Review: Sinse's Rainbow Belts Strain Underwhelms With a Lack of Flavor

The strain is normally a favorite among cannabis connoisseurs

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click to enlarge Sure, it looks good, but the taste just isn't there. - TOMMY CHIMS
TOMMY CHIMS
Sure, it looks good, but the taste just isn't there.

A long time ago, I had a friend who started growing cannabis.

They went all-in on the space, the equipment and genetics. After visiting throughout the grow cycle, it was all very exciting to see and smell some fantastic plants. I thought we'd be on easy street once harvest time rolled around. But after the plants were cut down and dried, the weed was not loud at all. It was quieter than a library.

All the smells I experienced when helping trim were nowhere to be found. It smoked like a Marlboro Ultra Light. All the wind in my friend's sails disappeared. It was akin to painting a masterpiece, only to have the paint disappear while it dries. Experiencing that heartbreak in the past doesn't prevent heartbreak in the future. But you gotta put yourself out there still to experience that tasty smoke again.

One strain that has been catching my eye within the weed community lately has been Rainbow Belts. A cross between Moonbow and Zkittlez originally bred by Archive Seed Bank, Rainbow Belts has seemingly been a low-key favorite for cannabis connoisseurs since it was created due to its "Z terp" qualities. This seemed like a slam dunk for terps, which I'm here for all day every day.

I procured an eighth of Sinse's Rainbow Belts at the Ellisville Swade location. This is the furthest west I've been to get to a dispensary, as most are inside of the inner belt. On my drive I passed multiple police cars — Ellisville doesn't play. After being ushered into the patient area after checking in, I was briefed on some options, but I knew what I came out to the county to get. I paid $30.20 after tax for the eighth due to a sale, and the flower tested at 25.79 percent THC.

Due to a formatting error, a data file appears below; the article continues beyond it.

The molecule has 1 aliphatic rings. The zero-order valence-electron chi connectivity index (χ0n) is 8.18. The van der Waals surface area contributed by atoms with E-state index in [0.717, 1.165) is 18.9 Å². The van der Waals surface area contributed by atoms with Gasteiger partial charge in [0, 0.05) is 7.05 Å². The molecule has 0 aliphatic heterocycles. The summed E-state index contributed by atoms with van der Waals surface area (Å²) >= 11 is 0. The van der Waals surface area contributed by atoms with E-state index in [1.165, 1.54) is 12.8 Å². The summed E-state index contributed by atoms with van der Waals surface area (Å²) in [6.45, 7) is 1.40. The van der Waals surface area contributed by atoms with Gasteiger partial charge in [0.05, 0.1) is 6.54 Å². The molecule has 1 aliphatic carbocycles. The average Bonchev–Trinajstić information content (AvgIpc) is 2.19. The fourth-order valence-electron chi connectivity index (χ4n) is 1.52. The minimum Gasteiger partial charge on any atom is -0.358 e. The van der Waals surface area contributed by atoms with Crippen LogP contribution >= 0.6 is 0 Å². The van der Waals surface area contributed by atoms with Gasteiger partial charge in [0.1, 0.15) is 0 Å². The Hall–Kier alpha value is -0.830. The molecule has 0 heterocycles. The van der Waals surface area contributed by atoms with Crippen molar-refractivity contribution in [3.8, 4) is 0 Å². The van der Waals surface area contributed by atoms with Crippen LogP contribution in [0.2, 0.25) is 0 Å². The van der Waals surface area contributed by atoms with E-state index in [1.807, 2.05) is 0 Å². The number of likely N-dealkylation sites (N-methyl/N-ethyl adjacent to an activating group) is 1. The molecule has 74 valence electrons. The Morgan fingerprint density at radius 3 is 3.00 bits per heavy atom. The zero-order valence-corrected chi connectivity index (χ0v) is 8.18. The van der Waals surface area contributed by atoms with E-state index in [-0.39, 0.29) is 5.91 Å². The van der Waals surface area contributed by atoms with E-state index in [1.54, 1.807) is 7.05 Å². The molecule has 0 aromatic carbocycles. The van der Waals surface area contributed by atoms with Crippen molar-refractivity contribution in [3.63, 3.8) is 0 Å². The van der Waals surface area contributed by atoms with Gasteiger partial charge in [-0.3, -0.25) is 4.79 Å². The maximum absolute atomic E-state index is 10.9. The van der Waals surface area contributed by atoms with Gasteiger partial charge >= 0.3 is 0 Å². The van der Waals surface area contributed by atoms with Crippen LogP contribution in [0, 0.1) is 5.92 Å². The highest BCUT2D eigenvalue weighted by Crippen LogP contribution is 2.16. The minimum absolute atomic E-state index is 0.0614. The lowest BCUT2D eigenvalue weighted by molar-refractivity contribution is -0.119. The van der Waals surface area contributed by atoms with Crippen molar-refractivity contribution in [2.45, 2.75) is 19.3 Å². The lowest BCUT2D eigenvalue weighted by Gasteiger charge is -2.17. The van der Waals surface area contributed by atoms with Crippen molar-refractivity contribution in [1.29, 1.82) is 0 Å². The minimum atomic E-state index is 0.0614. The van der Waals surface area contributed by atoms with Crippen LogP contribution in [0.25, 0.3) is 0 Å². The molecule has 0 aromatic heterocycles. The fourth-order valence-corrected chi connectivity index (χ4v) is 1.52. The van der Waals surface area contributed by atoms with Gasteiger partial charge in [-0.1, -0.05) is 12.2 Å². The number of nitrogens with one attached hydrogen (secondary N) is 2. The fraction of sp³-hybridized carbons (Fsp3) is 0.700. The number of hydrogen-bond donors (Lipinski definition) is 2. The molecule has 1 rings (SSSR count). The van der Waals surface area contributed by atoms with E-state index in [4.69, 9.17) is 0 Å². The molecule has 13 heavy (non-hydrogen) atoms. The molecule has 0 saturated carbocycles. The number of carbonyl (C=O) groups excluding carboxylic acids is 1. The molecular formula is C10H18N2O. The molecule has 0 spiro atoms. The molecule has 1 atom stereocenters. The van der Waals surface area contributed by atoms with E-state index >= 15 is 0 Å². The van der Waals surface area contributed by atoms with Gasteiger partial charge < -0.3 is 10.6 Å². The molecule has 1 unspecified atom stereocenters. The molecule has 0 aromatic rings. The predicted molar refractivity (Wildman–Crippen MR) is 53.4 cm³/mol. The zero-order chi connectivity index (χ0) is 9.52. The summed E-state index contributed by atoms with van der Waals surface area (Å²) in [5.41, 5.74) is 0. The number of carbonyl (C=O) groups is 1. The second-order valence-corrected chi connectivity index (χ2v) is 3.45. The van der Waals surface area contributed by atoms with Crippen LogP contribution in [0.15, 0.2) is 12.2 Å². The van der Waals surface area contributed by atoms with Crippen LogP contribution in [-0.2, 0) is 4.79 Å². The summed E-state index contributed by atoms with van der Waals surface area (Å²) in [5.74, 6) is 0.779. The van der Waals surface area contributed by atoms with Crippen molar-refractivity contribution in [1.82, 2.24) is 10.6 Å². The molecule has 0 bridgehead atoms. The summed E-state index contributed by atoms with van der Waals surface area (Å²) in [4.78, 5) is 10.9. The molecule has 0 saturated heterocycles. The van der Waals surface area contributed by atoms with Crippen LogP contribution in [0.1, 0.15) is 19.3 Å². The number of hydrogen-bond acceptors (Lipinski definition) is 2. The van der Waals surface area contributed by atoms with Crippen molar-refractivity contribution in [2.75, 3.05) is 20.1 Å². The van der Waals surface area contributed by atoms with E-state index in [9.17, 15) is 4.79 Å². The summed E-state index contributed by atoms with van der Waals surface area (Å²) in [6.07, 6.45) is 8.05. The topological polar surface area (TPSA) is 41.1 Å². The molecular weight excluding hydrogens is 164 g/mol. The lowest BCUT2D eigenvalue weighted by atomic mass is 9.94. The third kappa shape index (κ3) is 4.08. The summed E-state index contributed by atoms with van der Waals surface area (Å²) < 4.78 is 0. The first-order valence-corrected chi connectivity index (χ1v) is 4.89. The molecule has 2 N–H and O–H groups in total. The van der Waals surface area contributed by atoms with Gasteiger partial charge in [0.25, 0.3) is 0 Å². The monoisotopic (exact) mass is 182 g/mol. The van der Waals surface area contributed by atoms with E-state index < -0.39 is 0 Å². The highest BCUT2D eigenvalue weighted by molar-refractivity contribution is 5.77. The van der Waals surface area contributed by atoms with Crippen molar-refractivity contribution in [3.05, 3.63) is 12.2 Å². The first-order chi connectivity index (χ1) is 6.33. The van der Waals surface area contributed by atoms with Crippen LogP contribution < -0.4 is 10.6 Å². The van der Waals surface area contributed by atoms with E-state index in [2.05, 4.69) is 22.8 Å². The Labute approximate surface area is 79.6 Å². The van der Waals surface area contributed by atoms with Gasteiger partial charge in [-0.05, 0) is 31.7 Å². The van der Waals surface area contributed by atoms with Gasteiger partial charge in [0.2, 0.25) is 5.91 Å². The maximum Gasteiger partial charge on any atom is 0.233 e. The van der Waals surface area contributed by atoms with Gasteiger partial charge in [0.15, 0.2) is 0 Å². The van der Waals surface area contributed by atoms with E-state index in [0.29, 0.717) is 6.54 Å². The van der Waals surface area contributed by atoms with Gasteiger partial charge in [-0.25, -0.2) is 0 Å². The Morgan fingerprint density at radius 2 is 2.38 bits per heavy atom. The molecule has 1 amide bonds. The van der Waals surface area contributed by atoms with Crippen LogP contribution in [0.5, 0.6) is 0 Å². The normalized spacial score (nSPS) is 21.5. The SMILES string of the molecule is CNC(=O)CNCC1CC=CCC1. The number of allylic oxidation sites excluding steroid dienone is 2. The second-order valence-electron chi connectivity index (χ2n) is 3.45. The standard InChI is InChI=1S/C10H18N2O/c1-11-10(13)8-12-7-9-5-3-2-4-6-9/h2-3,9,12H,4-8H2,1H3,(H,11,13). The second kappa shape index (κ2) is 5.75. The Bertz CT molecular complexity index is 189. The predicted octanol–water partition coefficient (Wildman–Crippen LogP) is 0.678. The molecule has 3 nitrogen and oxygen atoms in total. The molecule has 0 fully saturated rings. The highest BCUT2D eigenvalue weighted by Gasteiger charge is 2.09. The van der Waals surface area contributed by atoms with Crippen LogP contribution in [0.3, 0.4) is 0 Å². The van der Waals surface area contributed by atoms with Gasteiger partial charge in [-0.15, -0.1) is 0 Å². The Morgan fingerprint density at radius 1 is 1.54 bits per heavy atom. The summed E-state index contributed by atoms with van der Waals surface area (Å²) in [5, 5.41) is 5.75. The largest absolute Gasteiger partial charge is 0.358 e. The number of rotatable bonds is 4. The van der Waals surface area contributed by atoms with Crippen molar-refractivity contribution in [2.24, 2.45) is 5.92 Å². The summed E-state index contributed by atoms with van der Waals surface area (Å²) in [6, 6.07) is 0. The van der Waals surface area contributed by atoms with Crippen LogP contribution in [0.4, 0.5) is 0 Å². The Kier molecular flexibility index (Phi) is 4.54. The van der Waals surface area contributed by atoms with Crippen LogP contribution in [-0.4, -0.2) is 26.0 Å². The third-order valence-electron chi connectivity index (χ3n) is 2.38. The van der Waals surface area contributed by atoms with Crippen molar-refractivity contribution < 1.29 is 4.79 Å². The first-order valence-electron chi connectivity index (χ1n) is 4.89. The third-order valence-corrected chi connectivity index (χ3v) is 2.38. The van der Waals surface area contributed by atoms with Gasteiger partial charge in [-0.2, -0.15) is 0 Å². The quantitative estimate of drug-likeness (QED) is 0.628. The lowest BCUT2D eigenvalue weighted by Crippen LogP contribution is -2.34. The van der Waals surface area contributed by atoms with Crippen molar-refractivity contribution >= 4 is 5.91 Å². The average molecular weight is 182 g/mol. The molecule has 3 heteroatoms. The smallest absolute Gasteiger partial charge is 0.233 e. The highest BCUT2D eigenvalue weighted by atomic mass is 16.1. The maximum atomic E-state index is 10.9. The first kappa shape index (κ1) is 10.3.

When I ripped the mylar bag open, I got three large nuggets of the Belts, several stems and no smells whatsoever coming out of the bag. The flower and orange hairs hugged to the stems tightly. My initial thought was that it seemed very underwhelming, and after smoking the first joint, it turns out that first impression was an accurate assessment. I had a mild head high and a medium-plus body high, but there were no vibrant terpenes dancing across my tongue when I inhaled.

The second smoke was just as forgettable as the first session. The effect was similar to the first experience; once again, the terpenes were nowhere to be found. Normally I'm one to get excited about being paid to smoke and write about weed, but there was zero motivation to keep smoking this stuff after the second joint. As Cypress Hill once said, "It's a fun job, but it's still a job."

I tried to make the Rainbow Belts more palatable. I attempted to revive the nugs in a jar with a small humidity pack. I was using great rolling papers (Team Element, baby), and I even picked up the hot new joint-rolling accessory: the Rip Tip. I did everything in my power possible to make this weed taste good, meeting Sinse halfway like I was dropping acid at a Phish concert.

I rolled up all the remaining Rainbow Belts into a large joint, and prepared to light it like a Viking funeral pyre. As I begrudgingly smoked down the flavorless joint after a great dinner with friends, I wished to the weed deities that the next batch would be better and more dialed in. Sinse, please turn the volume up on the Rainbow Belts so it's loud AF. Missouri's medical patients and the soon-to-be recreational market deserve better. 

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